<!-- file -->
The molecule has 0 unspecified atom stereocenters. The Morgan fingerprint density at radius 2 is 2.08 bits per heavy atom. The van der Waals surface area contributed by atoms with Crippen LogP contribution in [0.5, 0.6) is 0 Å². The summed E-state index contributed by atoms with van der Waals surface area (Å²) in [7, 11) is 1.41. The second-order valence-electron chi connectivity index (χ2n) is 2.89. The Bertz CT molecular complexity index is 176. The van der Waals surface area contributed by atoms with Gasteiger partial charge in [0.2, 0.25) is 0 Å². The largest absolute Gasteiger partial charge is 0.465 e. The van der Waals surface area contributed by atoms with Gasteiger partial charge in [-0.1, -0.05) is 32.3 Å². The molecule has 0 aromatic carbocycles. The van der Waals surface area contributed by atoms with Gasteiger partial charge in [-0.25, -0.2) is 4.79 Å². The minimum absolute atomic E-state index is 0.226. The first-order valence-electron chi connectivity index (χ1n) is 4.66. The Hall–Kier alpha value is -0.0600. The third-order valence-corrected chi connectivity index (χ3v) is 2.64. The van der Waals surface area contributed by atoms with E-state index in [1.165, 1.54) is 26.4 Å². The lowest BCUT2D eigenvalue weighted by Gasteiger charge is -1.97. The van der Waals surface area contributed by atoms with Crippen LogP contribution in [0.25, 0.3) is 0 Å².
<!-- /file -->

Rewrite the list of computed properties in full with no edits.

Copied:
The molecule has 0 unspecified atom stereocenters. The Morgan fingerprint density at radius 2 is 2.08 bits per heavy atom. The van der Waals surface area contributed by atoms with Crippen LogP contribution in [0.5, 0.6) is 0 Å². The summed E-state index contributed by atoms with van der Waals surface area (Å²) in [7, 11) is 1.41. The second-order valence-electron chi connectivity index (χ2n) is 2.89. The Bertz CT molecular complexity index is 176. The van der Waals surface area contributed by atoms with Gasteiger partial charge in [0.2, 0.25) is 0 Å². The largest absolute Gasteiger partial charge is 0.465 e. The van der Waals surface area contributed by atoms with Gasteiger partial charge in [-0.1, -0.05) is 32.3 Å². The molecule has 0 aromatic carbocycles. The van der Waals surface area contributed by atoms with Gasteiger partial charge in [-0.25, -0.2) is 4.79 Å². The minimum absolute atomic E-state index is 0.226. The first-order valence-electron chi connectivity index (χ1n) is 4.66. The Hall–Kier alpha value is -0.0600. The third-order valence-corrected chi connectivity index (χ3v) is 2.64. The van der Waals surface area contributed by atoms with E-state index in [1.165, 1.54) is 26.4 Å². The lowest BCUT2D eigenvalue weighted by Gasteiger charge is -1.97. The van der Waals surface area contributed by atoms with Crippen LogP contribution in [0.25, 0.3) is 0 Å².